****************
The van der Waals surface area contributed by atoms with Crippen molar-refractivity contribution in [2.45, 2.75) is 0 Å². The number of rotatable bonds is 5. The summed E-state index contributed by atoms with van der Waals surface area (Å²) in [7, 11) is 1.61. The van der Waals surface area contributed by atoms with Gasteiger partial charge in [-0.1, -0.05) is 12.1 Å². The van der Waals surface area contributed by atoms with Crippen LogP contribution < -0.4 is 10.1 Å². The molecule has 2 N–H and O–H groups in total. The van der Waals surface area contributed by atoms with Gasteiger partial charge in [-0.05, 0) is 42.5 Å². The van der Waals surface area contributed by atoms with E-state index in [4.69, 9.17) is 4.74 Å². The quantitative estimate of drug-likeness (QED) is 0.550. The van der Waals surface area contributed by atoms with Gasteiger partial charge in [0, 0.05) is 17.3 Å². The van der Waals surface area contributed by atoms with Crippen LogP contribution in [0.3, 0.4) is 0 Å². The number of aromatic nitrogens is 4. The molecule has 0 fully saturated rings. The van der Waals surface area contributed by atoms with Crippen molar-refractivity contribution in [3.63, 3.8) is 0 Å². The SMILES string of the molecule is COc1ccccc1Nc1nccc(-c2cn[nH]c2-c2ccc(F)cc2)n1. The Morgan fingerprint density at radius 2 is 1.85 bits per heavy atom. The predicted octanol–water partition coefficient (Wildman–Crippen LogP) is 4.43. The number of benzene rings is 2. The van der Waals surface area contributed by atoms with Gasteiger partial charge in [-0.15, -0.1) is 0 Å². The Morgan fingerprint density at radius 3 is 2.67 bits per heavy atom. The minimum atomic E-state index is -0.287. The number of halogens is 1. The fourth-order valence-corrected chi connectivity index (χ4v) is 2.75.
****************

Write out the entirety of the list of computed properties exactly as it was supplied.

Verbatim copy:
The van der Waals surface area contributed by atoms with Crippen molar-refractivity contribution in [2.45, 2.75) is 0 Å². The number of rotatable bonds is 5. The summed E-state index contributed by atoms with van der Waals surface area (Å²) in [7, 11) is 1.61. The van der Waals surface area contributed by atoms with Gasteiger partial charge in [-0.1, -0.05) is 12.1 Å². The van der Waals surface area contributed by atoms with Crippen LogP contribution < -0.4 is 10.1 Å². The molecule has 2 N–H and O–H groups in total. The van der Waals surface area contributed by atoms with Gasteiger partial charge in [-0.05, 0) is 42.5 Å². The van der Waals surface area contributed by atoms with E-state index in [4.69, 9.17) is 4.74 Å². The quantitative estimate of drug-likeness (QED) is 0.550. The van der Waals surface area contributed by atoms with Gasteiger partial charge in [0, 0.05) is 17.3 Å². The van der Waals surface area contributed by atoms with Crippen LogP contribution in [0.3, 0.4) is 0 Å². The number of aromatic nitrogens is 4. The molecule has 0 fully saturated rings. The van der Waals surface area contributed by atoms with Crippen molar-refractivity contribution in [3.63, 3.8) is 0 Å². The SMILES string of the molecule is COc1ccccc1Nc1nccc(-c2cn[nH]c2-c2ccc(F)cc2)n1. The Morgan fingerprint density at radius 2 is 1.85 bits per heavy atom. The predicted octanol–water partition coefficient (Wildman–Crippen LogP) is 4.43. The number of benzene rings is 2. The van der Waals surface area contributed by atoms with Gasteiger partial charge in [-0.15, -0.1) is 0 Å². The Morgan fingerprint density at radius 3 is 2.67 bits per heavy atom. The minimum atomic E-state index is -0.287. The number of halogens is 1. The fourth-order valence-corrected chi connectivity index (χ4v) is 2.75.